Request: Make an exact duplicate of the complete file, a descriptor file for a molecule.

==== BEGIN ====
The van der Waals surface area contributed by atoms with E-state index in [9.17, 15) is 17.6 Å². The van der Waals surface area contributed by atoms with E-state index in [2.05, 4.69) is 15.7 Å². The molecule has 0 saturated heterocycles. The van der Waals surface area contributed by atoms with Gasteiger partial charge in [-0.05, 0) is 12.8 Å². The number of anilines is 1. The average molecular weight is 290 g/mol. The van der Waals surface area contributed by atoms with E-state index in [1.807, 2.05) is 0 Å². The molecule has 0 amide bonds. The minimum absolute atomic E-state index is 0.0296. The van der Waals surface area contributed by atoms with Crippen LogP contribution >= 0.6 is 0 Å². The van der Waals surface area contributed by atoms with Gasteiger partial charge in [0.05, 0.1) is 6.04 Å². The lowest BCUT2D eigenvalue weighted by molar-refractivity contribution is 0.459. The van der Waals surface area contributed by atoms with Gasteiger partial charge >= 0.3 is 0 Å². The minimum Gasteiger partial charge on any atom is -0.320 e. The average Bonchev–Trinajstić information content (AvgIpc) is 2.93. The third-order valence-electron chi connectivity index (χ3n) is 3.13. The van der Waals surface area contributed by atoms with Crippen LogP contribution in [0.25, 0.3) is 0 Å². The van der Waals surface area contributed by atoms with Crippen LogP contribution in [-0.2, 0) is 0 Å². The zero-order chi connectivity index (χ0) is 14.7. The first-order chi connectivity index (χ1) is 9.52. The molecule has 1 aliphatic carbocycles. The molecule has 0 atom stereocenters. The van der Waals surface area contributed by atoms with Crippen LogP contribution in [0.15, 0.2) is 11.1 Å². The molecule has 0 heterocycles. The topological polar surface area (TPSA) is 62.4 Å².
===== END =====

The van der Waals surface area contributed by atoms with E-state index in [9.17, 15) is 17.6 Å². The van der Waals surface area contributed by atoms with E-state index in [2.05, 4.69) is 15.7 Å². The molecule has 0 saturated heterocycles. The van der Waals surface area contributed by atoms with Gasteiger partial charge in [-0.05, 0) is 12.8 Å². The number of anilines is 1. The average molecular weight is 290 g/mol. The van der Waals surface area contributed by atoms with E-state index in [1.807, 2.05) is 0 Å². The molecule has 0 amide bonds. The minimum absolute atomic E-state index is 0.0296. The van der Waals surface area contributed by atoms with Crippen LogP contribution >= 0.6 is 0 Å². The van der Waals surface area contributed by atoms with Gasteiger partial charge in [0.05, 0.1) is 6.04 Å². The lowest BCUT2D eigenvalue weighted by molar-refractivity contribution is 0.459. The van der Waals surface area contributed by atoms with Gasteiger partial charge >= 0.3 is 0 Å². The minimum Gasteiger partial charge on any atom is -0.320 e. The average Bonchev–Trinajstić information content (AvgIpc) is 2.93. The third-order valence-electron chi connectivity index (χ3n) is 3.13. The van der Waals surface area contributed by atoms with Crippen LogP contribution in [0.25, 0.3) is 0 Å². The van der Waals surface area contributed by atoms with Crippen LogP contribution in [-0.2, 0) is 0 Å². The zero-order chi connectivity index (χ0) is 14.7. The first-order chi connectivity index (χ1) is 9.52. The molecule has 1 aliphatic carbocycles. The molecule has 0 atom stereocenters. The van der Waals surface area contributed by atoms with Crippen LogP contribution in [0.15, 0.2) is 11.1 Å². The molecule has 0 heterocycles. The topological polar surface area (TPSA) is 62.4 Å².